If I invested the $125,000 into the stock market and it earned 10%, the gain is only $12,500.
I could have sold the townhome, probably lost money after fees, and then invested the proceeds into the stock market, but I feared that money wouldn’t keep up enough to put a future down payment on another townhome.
Even if the real estate market only went up 3%, that’s still a $15,000 gain, which is more than the gain on earning 10% in the stock market.
None of these numbers are guaranteed, but I wanted to give you an idea of my thought process from an economic perspective.
The other perspective is we liked the townhome. It checked all the boxes and after searching for some time for a home, I know how hard it is to find something that checks all the boxes within my price range.
Lastly, I was somewhat confident the rental income would cover the mortgage.
Since we plan to return to Seattle one day, I figured if I could cover the mortgage and not lose money, I could deal with the pain of being a landlord if it meant I could return to a home I loved.
Why I Rented in Wisconsin
Despite home prices being much more affordable in Wisconsin than in Seattle, we chose to rent in Wisconsin.
The biggest reason for renting is that we only plan to stay for 3-5 years, which is the length of her training.
Most people recommend only buying if you plan to stay in the home for more than 5-7 years. There are certainly exceptions to that general rule of thumb, particularly when real estate markets have done as well as they have the past decade, but it’s a good guideline to follow.
There are a few reasons for this:
- Real estate prices can decline, leaving you underwater on your mortgage
- Real estate transaction costs are high, which can mean you lose money on the transaction even if your home value went up
For example, let’s say you buy a $500,000 home, put $125,000 down, and take a $375,000 mortgage. If home prices decline 10% immediately, your home is now worth $450,000. That’s not great, but you still have positive equity.
If you were to sell for $450,000, you can still get $75,000 out of the home after paying off the $375,000 mortgage.
Well, not really.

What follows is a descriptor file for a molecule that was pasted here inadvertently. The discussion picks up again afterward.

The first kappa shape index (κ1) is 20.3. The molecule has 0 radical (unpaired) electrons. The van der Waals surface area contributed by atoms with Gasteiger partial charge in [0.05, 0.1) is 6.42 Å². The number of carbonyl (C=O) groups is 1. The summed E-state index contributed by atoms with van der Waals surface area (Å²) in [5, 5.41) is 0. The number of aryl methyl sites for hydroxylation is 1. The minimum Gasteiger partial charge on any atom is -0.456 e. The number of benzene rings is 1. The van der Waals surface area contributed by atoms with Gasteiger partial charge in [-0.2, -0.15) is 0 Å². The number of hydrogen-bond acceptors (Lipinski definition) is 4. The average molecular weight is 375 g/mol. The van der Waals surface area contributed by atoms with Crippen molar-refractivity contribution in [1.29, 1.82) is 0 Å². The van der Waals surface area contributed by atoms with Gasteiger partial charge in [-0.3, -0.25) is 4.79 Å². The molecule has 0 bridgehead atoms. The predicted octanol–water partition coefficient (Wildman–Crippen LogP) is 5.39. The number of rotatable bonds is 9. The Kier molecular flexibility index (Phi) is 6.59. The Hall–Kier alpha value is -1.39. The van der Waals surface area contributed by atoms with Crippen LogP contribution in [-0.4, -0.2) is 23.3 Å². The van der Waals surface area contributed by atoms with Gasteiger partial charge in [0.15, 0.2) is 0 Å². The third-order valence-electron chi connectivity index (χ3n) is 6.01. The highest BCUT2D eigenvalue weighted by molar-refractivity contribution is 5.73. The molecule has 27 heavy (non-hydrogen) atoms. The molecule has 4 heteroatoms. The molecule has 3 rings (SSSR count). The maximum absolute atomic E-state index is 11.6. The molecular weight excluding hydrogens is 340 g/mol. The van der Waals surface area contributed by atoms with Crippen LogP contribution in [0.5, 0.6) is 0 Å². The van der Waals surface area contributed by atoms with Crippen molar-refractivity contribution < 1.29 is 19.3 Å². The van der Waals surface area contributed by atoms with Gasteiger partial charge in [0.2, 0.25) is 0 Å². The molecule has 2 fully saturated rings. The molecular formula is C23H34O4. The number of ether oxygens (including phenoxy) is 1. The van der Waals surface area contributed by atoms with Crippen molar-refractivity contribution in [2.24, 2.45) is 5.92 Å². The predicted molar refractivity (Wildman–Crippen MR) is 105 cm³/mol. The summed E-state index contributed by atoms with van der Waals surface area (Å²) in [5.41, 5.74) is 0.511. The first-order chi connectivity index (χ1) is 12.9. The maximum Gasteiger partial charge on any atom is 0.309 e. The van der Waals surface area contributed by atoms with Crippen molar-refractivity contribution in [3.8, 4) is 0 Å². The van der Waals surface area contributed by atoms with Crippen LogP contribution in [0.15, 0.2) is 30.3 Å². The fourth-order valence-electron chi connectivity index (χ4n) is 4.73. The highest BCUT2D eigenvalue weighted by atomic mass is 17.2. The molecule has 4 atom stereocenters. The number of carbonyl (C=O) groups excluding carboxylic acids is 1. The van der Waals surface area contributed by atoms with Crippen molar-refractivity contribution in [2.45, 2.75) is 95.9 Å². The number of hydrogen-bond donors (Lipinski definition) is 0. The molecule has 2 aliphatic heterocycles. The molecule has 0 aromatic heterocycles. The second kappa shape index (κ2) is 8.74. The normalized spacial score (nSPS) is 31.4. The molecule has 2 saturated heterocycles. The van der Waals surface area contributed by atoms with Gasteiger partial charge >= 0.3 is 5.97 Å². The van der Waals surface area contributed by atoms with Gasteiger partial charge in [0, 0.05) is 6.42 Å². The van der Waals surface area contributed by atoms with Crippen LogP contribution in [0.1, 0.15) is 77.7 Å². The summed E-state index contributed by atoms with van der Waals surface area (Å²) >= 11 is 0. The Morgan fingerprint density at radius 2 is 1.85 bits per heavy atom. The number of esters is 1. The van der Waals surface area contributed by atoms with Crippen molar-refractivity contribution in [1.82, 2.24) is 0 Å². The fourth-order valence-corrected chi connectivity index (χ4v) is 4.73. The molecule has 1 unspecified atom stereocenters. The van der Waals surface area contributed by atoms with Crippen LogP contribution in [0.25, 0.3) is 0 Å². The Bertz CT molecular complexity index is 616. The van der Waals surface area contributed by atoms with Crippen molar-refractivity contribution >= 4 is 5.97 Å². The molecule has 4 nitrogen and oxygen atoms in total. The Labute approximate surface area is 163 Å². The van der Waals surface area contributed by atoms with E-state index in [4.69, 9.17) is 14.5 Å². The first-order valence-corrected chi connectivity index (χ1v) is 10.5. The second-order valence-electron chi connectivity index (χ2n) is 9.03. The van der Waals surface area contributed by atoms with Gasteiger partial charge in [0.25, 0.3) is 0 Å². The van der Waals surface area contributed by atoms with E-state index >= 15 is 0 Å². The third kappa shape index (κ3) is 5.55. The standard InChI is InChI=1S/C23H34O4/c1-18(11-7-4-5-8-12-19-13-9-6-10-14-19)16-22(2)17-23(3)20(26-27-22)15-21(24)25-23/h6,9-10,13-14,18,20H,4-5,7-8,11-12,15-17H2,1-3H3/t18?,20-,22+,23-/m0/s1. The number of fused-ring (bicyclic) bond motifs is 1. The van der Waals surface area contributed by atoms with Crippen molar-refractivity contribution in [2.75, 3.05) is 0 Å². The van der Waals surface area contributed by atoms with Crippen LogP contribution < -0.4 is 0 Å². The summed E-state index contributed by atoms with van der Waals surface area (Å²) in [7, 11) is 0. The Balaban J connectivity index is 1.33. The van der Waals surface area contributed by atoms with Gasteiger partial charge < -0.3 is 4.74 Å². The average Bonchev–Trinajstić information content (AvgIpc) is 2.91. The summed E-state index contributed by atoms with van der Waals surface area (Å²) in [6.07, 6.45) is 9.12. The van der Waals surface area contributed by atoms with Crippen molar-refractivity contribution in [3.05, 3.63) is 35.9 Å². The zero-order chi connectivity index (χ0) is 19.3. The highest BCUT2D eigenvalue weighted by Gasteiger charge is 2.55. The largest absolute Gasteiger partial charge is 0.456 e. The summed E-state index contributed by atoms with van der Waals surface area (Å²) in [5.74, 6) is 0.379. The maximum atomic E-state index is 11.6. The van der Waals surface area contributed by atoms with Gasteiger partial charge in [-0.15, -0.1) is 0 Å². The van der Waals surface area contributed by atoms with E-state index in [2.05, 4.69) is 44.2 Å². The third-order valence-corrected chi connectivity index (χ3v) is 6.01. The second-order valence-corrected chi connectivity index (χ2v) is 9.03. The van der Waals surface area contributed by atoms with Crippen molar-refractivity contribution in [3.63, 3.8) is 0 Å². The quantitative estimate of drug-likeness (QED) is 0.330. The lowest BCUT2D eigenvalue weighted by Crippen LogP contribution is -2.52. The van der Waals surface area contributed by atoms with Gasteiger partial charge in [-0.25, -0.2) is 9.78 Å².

The $75,000 is the equity you have in the house, but you still need to account for realtor costs and other taxes.
Let’s say you pay 6% in realtor costs, which equals $27,000.
Then, let’s say you have another 2% in other closing costs, such as taxes, closing fees, and anything else that comes up. That equals $9,000.
In total, you have $36,000 in closing costs.
Most closing costs are 8-10% total. By using 2% in other closing costs, I am on the lesser side of closing costs. If I assumed 10%, it would be $45,000 in closing costs.
By the time you sell, pay off the mortgage, and pay closing costs, you get $39,000 out of the house ($75,000 equity minus $36,000 closing costs).
You put $125,000 into the home, but only received $39,000 when you sold. What’s the rate of return?
It’s tough to say if renting or buying is better. There are many factors at play, and the future is unknowable.
Okay, but what if real estate prices go up?
Let’s say you own a home for three years and it goes up 20%. I’m being generous here because although home prices have gone up significantly the past few years, the long-term average is slightly above inflation. What this means is if inflation is 3%, home prices may have only gone up by about 4%.
It’s the end of three years and your home is now worth 20% more, or $600,000.
Let’s assume another 8% in closing costs and that you paid your mortgage down to about $352,000 by that point. That’s roughly the amount I calculated using an amortization calculator with a 30-year fixed-rate mortgage.
The 8% closing costs on a $600,000 home equals $48,000.
What you receive will be $200,000 ($600,000 minus $352,000 mortgage payoff minus $48,000 in closing costs).